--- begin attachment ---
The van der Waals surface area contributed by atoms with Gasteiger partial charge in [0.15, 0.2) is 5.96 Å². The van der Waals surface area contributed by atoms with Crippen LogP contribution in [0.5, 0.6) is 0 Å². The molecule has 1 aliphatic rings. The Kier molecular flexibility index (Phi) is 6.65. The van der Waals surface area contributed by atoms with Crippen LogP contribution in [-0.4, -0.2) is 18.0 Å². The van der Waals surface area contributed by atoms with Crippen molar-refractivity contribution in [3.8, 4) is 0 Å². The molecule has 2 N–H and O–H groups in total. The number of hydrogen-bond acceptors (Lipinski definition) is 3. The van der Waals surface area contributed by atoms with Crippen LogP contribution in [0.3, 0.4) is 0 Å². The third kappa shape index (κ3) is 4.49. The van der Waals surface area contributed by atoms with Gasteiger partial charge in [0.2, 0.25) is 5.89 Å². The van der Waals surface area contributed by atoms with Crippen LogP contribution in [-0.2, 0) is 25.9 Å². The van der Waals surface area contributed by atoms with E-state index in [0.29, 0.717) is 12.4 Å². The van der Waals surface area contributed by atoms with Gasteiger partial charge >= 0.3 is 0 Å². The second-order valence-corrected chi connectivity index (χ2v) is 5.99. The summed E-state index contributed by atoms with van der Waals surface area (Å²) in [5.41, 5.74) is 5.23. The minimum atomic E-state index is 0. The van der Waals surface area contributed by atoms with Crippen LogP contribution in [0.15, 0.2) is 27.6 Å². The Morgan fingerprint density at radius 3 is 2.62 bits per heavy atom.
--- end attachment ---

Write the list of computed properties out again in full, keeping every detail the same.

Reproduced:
The van der Waals surface area contributed by atoms with Gasteiger partial charge in [0.15, 0.2) is 5.96 Å². The van der Waals surface area contributed by atoms with Crippen LogP contribution in [0.5, 0.6) is 0 Å². The molecule has 1 aliphatic rings. The Kier molecular flexibility index (Phi) is 6.65. The van der Waals surface area contributed by atoms with Crippen LogP contribution in [-0.4, -0.2) is 18.0 Å². The van der Waals surface area contributed by atoms with Crippen molar-refractivity contribution in [3.8, 4) is 0 Å². The molecule has 2 N–H and O–H groups in total. The number of hydrogen-bond acceptors (Lipinski definition) is 3. The van der Waals surface area contributed by atoms with Crippen LogP contribution in [0.3, 0.4) is 0 Å². The third kappa shape index (κ3) is 4.49. The van der Waals surface area contributed by atoms with Gasteiger partial charge in [0.2, 0.25) is 5.89 Å². The van der Waals surface area contributed by atoms with Crippen LogP contribution in [-0.2, 0) is 25.9 Å². The van der Waals surface area contributed by atoms with E-state index in [0.29, 0.717) is 12.4 Å². The van der Waals surface area contributed by atoms with Gasteiger partial charge >= 0.3 is 0 Å². The second-order valence-corrected chi connectivity index (χ2v) is 5.99. The summed E-state index contributed by atoms with van der Waals surface area (Å²) in [5.41, 5.74) is 5.23. The minimum atomic E-state index is 0. The van der Waals surface area contributed by atoms with Crippen LogP contribution in [0.15, 0.2) is 27.6 Å². The Morgan fingerprint density at radius 3 is 2.62 bits per heavy atom.